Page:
The world is experiencing a population boom of people who are absolutely rolling in money. And they're hungry for houses.
Lately, they've acquired such trophies as an $88million penthouse in Manhattan, N.Y., a $117million estate in Northern California and a $47 million mansion in Miami.
And they may just be getting started, according to Knight Frank, a London-based real estate firm that each year studies the spending habits of "high net worth individuals" (HNWI).
Its most recent findings, published in its seventh Wealth Report, concluded that even with the turbulent global economy of the past couple of years, the number of people with the equivalent of at least $30million in net assets bloomed by 5 percent in 2012.
And these multimillionaires should be getting plenty of company in the next decade, the real estate firm predicted.
Liam Bailey, the firm's global head of residential research, explained in an edited interview that HNWIs' acquisition of second, third or fourth homes may be based partly on a desire for a certain lifestyle, but they also are seeking places where they can safely stash their cash — and real estate is their first choice:
Q: What did your firm's annual report conclude about the numbers of HNWIs?
A: The numbers of people in that category rose last year by nearly 8,700. And their combined wealth increased by 2 percent, to $26 trillion. Over the next decade, 95,000 people are expected to break that $30million barrier, taking the number of HNWIs to nearly 286,000.
Most of the wealth is concentrated in Europe and North America, but in the next decade we'll see major increases in their numbers in such cities as Sao Paulo, Beijing and Mumbai.
There are increasingly more people who want and can afford luxury homes. It definitely has been a growing trend since the advent of the global financial crisis. There long has been a desire in emerging economies to diversify their portfolios, to put their money overseas, if they see that their economy is subject to economic or political risk, and so since 2007 or 2008, their much bigger focus, globally, has been into hard assets in locations they think safe, for the long term.
Q: Which locales are they most interested in?
A: We took data from the United Nations, the International Monetary Fund and numerous other sources to create our Global Cities Survey, which ranks the cities' influence alongside their real estate investment opportunities. New York has moved into the No. 1 spot. We set out to create a rounded assessment of the locations that matter to them the most, in terms of four criteria: economic activity, political power, quality of life, and knowledge and influence.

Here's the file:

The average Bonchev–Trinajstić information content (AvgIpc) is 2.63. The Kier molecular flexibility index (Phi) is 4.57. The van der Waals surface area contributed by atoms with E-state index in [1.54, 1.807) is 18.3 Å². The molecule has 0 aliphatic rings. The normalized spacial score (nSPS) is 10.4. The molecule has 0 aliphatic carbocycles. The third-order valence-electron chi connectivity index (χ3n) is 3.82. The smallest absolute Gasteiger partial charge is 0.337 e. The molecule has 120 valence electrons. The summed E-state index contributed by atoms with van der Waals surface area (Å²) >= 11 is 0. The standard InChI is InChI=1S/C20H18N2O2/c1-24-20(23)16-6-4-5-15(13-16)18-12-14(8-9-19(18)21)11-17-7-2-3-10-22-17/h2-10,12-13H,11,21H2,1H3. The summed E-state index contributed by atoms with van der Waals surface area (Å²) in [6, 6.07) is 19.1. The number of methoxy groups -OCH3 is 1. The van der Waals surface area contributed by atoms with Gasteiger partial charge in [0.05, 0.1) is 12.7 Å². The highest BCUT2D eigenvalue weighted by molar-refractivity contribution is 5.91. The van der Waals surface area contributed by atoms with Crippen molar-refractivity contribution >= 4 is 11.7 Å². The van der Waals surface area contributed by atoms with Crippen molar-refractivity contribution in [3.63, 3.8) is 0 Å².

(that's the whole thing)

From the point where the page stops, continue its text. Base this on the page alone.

There were other U.S. locations in our analysis of the top 40 global cities — Boston was 14th, Chicago (17), Los Angeles (20), San Francisco (25) and Miami (26).
Q: Is the expansion of all this wealth driving real estate prices sky-high in these most influential cities?
A: The markets are polarized. A third of the markets in our 80-city index showed positive price growth, but about half reported negative growth.
Many of these areas where prices have been rising are seeing national and local governments, fearful of a housing bubble and the overall reduction of affordability, putting (homebuying) restrictions in place. Beijing, for example, has put limits on multiple home ownership and mortgage availability. The United Arab Emirates have new mortgage restrictions. Switzerland put a cap on second-home purchases. There are stamp-duty (tax) increases for purchases in Singapore and Hong Kong for nonresidents and limits on loan-to-value in order to restrict highly leveraged purchases.
The search for safe havens for HNWIs' funds was a key theme in this report. Miami, London and New York were prime havens, with international buyers seeking to escape currency and political fluctuations. There's concern about putting assets out of reach of their governments.
The U.S. is particularly attractive because it has repriced (its real estate) quite sharply after the crash; on some level New York and Miami look to be quite a value. Chinese investors had been seen coming more to London, but my understanding is that the West Coast and New York are where some of the bigger deals have been done.
Q: What about other regions — any budding interest in the Midwest by the international HNWIs?
A: Not a lot. It does tend to be concentrated on the East and West coasts. A lot of international buyers tend to be quite conservative when they first buy (abroad). Miami is well-known to them, and New York and LA. Once they're there, they become more confident about other areas they may go. A lot of these things take time.
One of the more surprising things I've observed since Knight Frank began this report is that with all of this wealth creation, you might have expected more second-home hubs to be developed, but what seems to be the case is that the people in those markets making lots of money are keen to buy in the already-established markets — London, New York, Paris — where there's an attraction to established infrastructure, schools, leisure.